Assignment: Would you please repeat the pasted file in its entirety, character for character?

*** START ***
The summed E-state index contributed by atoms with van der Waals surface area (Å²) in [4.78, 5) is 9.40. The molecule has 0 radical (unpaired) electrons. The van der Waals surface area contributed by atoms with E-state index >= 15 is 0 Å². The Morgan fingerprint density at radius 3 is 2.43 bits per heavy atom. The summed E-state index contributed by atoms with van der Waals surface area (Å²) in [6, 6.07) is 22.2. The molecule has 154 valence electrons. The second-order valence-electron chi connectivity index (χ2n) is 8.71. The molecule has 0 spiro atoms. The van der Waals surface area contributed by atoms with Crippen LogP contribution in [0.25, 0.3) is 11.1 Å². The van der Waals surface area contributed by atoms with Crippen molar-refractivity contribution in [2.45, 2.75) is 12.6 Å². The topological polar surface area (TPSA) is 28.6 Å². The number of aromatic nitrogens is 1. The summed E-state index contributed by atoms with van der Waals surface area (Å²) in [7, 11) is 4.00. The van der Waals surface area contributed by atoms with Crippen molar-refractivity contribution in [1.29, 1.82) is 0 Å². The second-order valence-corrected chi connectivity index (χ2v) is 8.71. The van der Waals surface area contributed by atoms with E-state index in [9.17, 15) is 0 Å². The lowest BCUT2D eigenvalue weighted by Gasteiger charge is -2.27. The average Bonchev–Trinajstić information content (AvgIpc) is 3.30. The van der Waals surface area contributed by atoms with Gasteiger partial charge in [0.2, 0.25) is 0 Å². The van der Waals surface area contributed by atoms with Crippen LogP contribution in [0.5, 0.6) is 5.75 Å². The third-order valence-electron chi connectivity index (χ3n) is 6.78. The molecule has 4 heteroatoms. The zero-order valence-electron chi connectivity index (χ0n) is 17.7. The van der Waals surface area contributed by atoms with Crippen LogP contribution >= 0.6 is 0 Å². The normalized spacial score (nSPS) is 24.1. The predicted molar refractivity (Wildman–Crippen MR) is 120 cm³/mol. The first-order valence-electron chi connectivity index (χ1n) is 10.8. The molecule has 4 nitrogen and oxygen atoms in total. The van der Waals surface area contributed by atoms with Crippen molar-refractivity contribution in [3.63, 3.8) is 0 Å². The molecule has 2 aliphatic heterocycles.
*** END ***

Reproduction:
The summed E-state index contributed by atoms with van der Waals surface area (Å²) in [4.78, 5) is 9.40. The molecule has 0 radical (unpaired) electrons. The van der Waals surface area contributed by atoms with E-state index >= 15 is 0 Å². The Morgan fingerprint density at radius 3 is 2.43 bits per heavy atom. The summed E-state index contributed by atoms with van der Waals surface area (Å²) in [6, 6.07) is 22.2. The molecule has 154 valence electrons. The second-order valence-electron chi connectivity index (χ2n) is 8.71. The molecule has 0 spiro atoms. The van der Waals surface area contributed by atoms with Crippen LogP contribution in [0.25, 0.3) is 11.1 Å². The van der Waals surface area contributed by atoms with Crippen molar-refractivity contribution in [2.45, 2.75) is 12.6 Å². The topological polar surface area (TPSA) is 28.6 Å². The number of aromatic nitrogens is 1. The summed E-state index contributed by atoms with van der Waals surface area (Å²) in [7, 11) is 4.00. The van der Waals surface area contributed by atoms with Crippen molar-refractivity contribution in [1.29, 1.82) is 0 Å². The second-order valence-corrected chi connectivity index (χ2v) is 8.71. The van der Waals surface area contributed by atoms with E-state index in [9.17, 15) is 0 Å². The lowest BCUT2D eigenvalue weighted by Gasteiger charge is -2.27. The average Bonchev–Trinajstić information content (AvgIpc) is 3.30. The van der Waals surface area contributed by atoms with Gasteiger partial charge in [0.2, 0.25) is 0 Å². The van der Waals surface area contributed by atoms with Crippen LogP contribution in [0.5, 0.6) is 5.75 Å². The third-order valence-electron chi connectivity index (χ3n) is 6.78. The molecule has 4 heteroatoms. The zero-order valence-electron chi connectivity index (χ0n) is 17.7. The van der Waals surface area contributed by atoms with Crippen LogP contribution >= 0.6 is 0 Å². The normalized spacial score (nSPS) is 24.1. The predicted molar refractivity (Wildman–Crippen MR) is 120 cm³/mol. The first-order valence-electron chi connectivity index (χ1n) is 10.8. The molecule has 4 nitrogen and oxygen atoms in total. The van der Waals surface area contributed by atoms with Crippen molar-refractivity contribution in [3.63, 3.8) is 0 Å². The molecule has 2 aliphatic heterocycles.